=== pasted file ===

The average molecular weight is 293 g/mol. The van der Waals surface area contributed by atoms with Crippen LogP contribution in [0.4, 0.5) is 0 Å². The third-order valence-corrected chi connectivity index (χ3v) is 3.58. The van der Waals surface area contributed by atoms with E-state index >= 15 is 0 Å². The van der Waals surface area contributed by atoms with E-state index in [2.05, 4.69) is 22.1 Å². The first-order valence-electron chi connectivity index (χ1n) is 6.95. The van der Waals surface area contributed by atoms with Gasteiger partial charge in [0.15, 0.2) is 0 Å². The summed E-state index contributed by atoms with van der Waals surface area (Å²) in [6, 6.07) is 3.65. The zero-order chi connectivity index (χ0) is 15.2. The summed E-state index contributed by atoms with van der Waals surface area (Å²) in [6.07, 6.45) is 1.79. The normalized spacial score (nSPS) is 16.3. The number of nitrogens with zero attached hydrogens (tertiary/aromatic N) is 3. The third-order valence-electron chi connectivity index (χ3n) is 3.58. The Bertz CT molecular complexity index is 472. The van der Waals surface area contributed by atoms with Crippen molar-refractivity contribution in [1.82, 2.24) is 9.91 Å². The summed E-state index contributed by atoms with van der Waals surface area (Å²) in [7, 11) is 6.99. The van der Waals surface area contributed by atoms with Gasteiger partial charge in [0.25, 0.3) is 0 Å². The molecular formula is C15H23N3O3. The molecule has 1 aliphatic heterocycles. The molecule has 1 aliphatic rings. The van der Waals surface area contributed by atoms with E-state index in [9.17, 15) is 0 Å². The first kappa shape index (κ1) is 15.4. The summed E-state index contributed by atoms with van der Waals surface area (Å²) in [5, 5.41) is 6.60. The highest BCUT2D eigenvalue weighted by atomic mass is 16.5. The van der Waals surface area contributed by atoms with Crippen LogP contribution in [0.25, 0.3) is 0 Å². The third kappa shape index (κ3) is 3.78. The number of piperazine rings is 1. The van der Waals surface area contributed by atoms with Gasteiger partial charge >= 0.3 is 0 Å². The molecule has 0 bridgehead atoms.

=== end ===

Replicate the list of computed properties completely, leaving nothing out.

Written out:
The average molecular weight is 293 g/mol. The van der Waals surface area contributed by atoms with Crippen LogP contribution in [0.4, 0.5) is 0 Å². The third-order valence-corrected chi connectivity index (χ3v) is 3.58. The van der Waals surface area contributed by atoms with E-state index >= 15 is 0 Å². The van der Waals surface area contributed by atoms with E-state index in [2.05, 4.69) is 22.1 Å². The first-order valence-electron chi connectivity index (χ1n) is 6.95. The van der Waals surface area contributed by atoms with Gasteiger partial charge in [0.15, 0.2) is 0 Å². The summed E-state index contributed by atoms with van der Waals surface area (Å²) in [6, 6.07) is 3.65. The zero-order chi connectivity index (χ0) is 15.2. The summed E-state index contributed by atoms with van der Waals surface area (Å²) in [6.07, 6.45) is 1.79. The normalized spacial score (nSPS) is 16.3. The number of nitrogens with zero attached hydrogens (tertiary/aromatic N) is 3. The third-order valence-electron chi connectivity index (χ3n) is 3.58. The Bertz CT molecular complexity index is 472. The van der Waals surface area contributed by atoms with Crippen molar-refractivity contribution in [1.82, 2.24) is 9.91 Å². The summed E-state index contributed by atoms with van der Waals surface area (Å²) in [7, 11) is 6.99. The van der Waals surface area contributed by atoms with Gasteiger partial charge in [0.25, 0.3) is 0 Å². The molecular formula is C15H23N3O3. The molecule has 1 aliphatic heterocycles. The molecule has 1 aliphatic rings. The van der Waals surface area contributed by atoms with E-state index in [9.17, 15) is 0 Å². The first kappa shape index (κ1) is 15.4. The summed E-state index contributed by atoms with van der Waals surface area (Å²) in [5, 5.41) is 6.60. The highest BCUT2D eigenvalue weighted by atomic mass is 16.5. The van der Waals surface area contributed by atoms with Crippen LogP contribution in [0.25, 0.3) is 0 Å². The third kappa shape index (κ3) is 3.78. The number of piperazine rings is 1. The van der Waals surface area contributed by atoms with Gasteiger partial charge >= 0.3 is 0 Å². The molecule has 0 bridgehead atoms.